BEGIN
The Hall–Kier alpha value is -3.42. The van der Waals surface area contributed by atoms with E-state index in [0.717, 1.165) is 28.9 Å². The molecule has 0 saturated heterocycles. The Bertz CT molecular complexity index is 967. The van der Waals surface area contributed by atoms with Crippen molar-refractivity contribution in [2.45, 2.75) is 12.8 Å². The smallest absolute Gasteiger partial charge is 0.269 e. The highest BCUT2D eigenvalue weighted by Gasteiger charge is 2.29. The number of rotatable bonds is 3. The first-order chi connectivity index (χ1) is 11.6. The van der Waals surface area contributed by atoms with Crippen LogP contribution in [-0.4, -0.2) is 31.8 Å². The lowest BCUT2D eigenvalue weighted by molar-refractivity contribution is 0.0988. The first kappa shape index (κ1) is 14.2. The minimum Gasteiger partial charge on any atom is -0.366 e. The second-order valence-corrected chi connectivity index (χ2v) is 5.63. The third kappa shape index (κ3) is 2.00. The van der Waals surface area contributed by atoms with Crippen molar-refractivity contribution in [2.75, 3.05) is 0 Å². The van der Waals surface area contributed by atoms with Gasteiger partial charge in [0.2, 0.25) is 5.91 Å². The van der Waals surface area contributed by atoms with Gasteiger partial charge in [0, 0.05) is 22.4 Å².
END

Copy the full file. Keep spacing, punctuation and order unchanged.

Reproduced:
The Hall–Kier alpha value is -3.42. The van der Waals surface area contributed by atoms with E-state index in [0.717, 1.165) is 28.9 Å². The molecule has 0 saturated heterocycles. The Bertz CT molecular complexity index is 967. The van der Waals surface area contributed by atoms with Crippen molar-refractivity contribution in [2.45, 2.75) is 12.8 Å². The smallest absolute Gasteiger partial charge is 0.269 e. The highest BCUT2D eigenvalue weighted by Gasteiger charge is 2.29. The number of rotatable bonds is 3. The first-order chi connectivity index (χ1) is 11.6. The van der Waals surface area contributed by atoms with Crippen LogP contribution in [-0.4, -0.2) is 31.8 Å². The lowest BCUT2D eigenvalue weighted by molar-refractivity contribution is 0.0988. The first kappa shape index (κ1) is 14.2. The minimum Gasteiger partial charge on any atom is -0.366 e. The second-order valence-corrected chi connectivity index (χ2v) is 5.63. The third kappa shape index (κ3) is 2.00. The van der Waals surface area contributed by atoms with Crippen molar-refractivity contribution in [2.75, 3.05) is 0 Å². The van der Waals surface area contributed by atoms with Gasteiger partial charge in [0.2, 0.25) is 5.91 Å². The van der Waals surface area contributed by atoms with Gasteiger partial charge in [0, 0.05) is 22.4 Å².